Vapor Barrier for a Basement Floor | Options, Installation and Cost

Do I Need A Vapor Barrier In My Basement Floor and What Will it Cost?

$0.30 – $1.75 per square foot installed

To find out if you need a vapor barrier between your basement concrete slab and floor covering consult with local contractors and check local and provincial/state building codes. As a rule of thumb, if there is any hint of moisture in your basement then installing a vapor barrier below grade is recommended. The price you pay for your vapor barrier will increase in line with the thickness and quality to your chosen barrier.

Vapor barriers aren’t always necessary and can, in some circumstances, do more harm than good. If you live in a particularly hot and dry climate you may not need a vapor barrier. However, more often than not, installing a moisture barrier is good practise and not a step you want to skip just to save yourself a few bucks. Read on to find out why.


A vapor barrier is a material that prevents moisture from passing through it. Types are described below, but the simplest vapor barrier basement floor option is a sheet of polyethylene plastic.

Technically speaking, when used on a basement floor, the material is called a moisture barrier. But the terms are synonymous since the materials are designed to stop or slow the transfer of moisture and they can also be effective against the flow of ground gases like radon.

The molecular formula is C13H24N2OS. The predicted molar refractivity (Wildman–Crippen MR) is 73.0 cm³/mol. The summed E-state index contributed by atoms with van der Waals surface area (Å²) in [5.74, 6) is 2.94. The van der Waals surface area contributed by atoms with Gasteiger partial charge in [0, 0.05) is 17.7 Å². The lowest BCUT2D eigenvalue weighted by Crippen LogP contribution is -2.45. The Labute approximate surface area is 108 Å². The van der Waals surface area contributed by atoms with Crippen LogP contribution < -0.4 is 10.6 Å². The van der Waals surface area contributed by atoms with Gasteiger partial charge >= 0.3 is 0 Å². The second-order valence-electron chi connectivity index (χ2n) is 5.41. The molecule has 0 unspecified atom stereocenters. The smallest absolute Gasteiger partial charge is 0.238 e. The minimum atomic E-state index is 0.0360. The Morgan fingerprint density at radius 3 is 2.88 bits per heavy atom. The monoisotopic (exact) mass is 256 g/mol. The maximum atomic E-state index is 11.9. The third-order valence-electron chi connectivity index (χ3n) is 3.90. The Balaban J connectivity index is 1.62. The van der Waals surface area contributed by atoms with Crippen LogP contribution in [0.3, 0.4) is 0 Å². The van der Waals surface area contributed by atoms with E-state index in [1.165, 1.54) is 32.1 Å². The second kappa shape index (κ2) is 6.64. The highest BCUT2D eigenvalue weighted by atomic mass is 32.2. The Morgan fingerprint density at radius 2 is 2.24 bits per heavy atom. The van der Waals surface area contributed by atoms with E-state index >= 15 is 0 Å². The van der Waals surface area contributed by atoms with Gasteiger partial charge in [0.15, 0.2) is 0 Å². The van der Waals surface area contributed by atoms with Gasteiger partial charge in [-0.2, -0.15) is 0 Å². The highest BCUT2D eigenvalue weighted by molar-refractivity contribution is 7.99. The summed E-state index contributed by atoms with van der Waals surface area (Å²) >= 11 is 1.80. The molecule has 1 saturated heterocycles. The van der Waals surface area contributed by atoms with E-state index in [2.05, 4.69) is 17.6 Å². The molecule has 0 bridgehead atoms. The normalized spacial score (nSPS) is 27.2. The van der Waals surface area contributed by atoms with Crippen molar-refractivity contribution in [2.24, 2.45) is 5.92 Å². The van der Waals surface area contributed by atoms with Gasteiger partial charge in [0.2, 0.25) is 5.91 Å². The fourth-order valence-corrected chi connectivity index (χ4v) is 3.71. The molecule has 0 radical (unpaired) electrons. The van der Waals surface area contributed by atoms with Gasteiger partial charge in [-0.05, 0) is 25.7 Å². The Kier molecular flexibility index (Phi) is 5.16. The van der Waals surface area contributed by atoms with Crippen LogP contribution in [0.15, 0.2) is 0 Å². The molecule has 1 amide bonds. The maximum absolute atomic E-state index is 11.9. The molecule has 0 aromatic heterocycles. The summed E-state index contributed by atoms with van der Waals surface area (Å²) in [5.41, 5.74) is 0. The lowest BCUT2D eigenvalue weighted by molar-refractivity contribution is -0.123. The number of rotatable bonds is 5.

Because a vapor barrier is cheap and basement flooring is expensive!

Here are the details.

Concrete allows moisture to pass through it. Seems unlikely, since the stuff is so hard and basement floor slabs are normally 4 inches thick. But it’s true.

Rainwater seeps into the ground and can travel beneath your concrete slab. Some groundwater also rises beneath the concrete.

And moisture seeks to “spread out,” so it travels from a place of high humidity to a place of lower humidity. Meaning what? If a quality vapor barrier isn’t in place, water will travel from the soil under and around your foundation into the interior of your basement. Concrete will wick the water from below and carry it to the surface.